By Jo Cooksey
This seems to have been the year of cookery classes for me, both here in the UK and on my travels abroad. The most recent invitation was to join Malaysian chef, Norman Musa at his Manchester restaurant, Ning to learn to cook some traditional South East Asia dishes.
Norman is a fantastic chef, who originally moved here from his home in Penang to study Quantity Surveying. However, he found that he missed his Mum’s home cooking so much that he decided to teach himself to cook and in doing so he gained a whole new career. He now has his restaurant in Manchester and two back home in Malaysia. He is also a food ambassador for his home country, makes guest appearances at food festivals around the UK and runs his own cookery classes. He’s a very busy chap.
The class was held at Ning on a Saturday morning and we were going to cook two types of chicken curry; Kapitan and Guili, a fried noodle dish with prawns called Char Kuey Teow and finally a flaky flat bread, Roti Cania to mop up the sauce. There were only three of us in the class, so the teacher pupil ratio was really good.
Norman had his head chef, Jackie on hand and they had prepared all the ingredients in advance for us. They had set up cooking stations in the restaurant for us to prepare the two curries and after a chat and a cuppa we were off.
I love Malaysian food, I think it’s the combination of traditional flavours infused with influences from India and China. The use of lemongrass, galangal, ginger and chillies adding piquancy and heat and then coconut, nuts and citrus to add creaminess and sharpness.
Norman demonstrated both curries, which were relatively easy to make, though the Kapitan had quite a few more ingredients. Both were ready fairly quickly and smelt delicious. I was suddenly very hungry. We kept some of each curry to one side to enjoy for lunch and then boxed up the rest to take home and share. After another tea break and discussion about how the first task had gone we were shown into the kitchens. Here we would be making the prawn noodle dish using the restaurant’s industrial wok burners. These are a serious piece of kit, that when turned up full sound like a jet engine taking off. I think we were all a little apprehensive but after using one it has gone on my kitchen wishlist. Again, Norman demonstrated and we tried to copy. He had shown us how to flip the ingredients in the pan to mix them but I didn’t have the strength so Norman assisted me. It was over in a flash, this dish literally takes seconds to cook. The combinations of fat, juicy prawns, wide flat noodles, chilli paste, lemongrass and two types of soy sauce was heavenly. Norman pointed out that this was typical of the Malay food that is available on every street corner and the reason why so many Malaysians never learn to cook. Food there is cheap, delicious and readily available, so there is little reason for people to cook at home.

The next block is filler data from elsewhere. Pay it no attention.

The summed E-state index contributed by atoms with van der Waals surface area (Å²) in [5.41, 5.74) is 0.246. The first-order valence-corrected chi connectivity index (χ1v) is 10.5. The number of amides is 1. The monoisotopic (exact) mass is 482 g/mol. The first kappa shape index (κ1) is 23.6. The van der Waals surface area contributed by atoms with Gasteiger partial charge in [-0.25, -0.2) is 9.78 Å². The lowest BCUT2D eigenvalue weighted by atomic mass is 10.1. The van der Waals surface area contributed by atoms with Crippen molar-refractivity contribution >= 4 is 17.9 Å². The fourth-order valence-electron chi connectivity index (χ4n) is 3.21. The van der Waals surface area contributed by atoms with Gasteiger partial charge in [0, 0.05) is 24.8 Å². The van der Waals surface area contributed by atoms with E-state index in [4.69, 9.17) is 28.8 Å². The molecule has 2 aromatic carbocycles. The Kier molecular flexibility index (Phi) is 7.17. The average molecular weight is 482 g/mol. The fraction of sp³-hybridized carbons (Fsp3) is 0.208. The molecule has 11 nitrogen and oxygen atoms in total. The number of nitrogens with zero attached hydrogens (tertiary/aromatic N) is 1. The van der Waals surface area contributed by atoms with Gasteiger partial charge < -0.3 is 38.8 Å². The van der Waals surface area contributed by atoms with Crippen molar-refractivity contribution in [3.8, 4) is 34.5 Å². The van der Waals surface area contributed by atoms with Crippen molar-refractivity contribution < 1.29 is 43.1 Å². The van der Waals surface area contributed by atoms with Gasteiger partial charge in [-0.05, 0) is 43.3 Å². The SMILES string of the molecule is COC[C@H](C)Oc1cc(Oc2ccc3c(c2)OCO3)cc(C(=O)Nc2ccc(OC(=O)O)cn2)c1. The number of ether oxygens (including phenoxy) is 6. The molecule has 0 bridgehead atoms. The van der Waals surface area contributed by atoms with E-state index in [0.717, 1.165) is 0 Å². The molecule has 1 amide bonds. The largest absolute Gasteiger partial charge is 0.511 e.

Our last task was to attempt to make the traditional flat bread, Roti Canai, which has a texture similar to rough puff pastry, due to the folding involved in it’s preparation. Jackie had already prepared the dough in advance, as it has to prove overnight whilst sitting in vegetable oil. There is a particular way to stretch the dough that involves carefully picking up one edge then flourishing it in mid air like a toreador with his cape and slapping it down on the table. This is supposed to be repeated until the dough is thin enough to read a newspaper through and holes start to appear. Norman got his to about 30cm square, however, mine made about 10cm square and had more holes than a fisherman’s net. At this point one should start folding it in on itself with a flourish to trap air between the layers. Well that’s the theory. The book folded dough is then cooked in a griddle pan, on both sides, before being turned out on to the work surface. It is then clapped between the cook’s hands to release the layers and so helping the flaky texture. Despite my obvious lack of aptitude and my third degree clapping burns, my bread actually didn’t taste bad. A little soggy in the middle but I was still proud enough to serve it that evening to my family.
Once all our dishes were finished we all sat down together with Norman and enjoyed the fruits of our labours and a well-earned Tiger beer. Norman talked to us about his upbringing in Penang, which was a great insight in to the Malaysian attitude to food and how they use it in celebrations and festivals.
The morning was well organised and the atmosphere was light and fun. Norman is a great teacher with lots of patience and always on hand to help and encourage. It would make a great present for that hands-on foodie in your life or even to yourself. Go on, you’ve deserved it.
The next classes at Ning Manchester are 19 th November, 3 rd and 10 th December.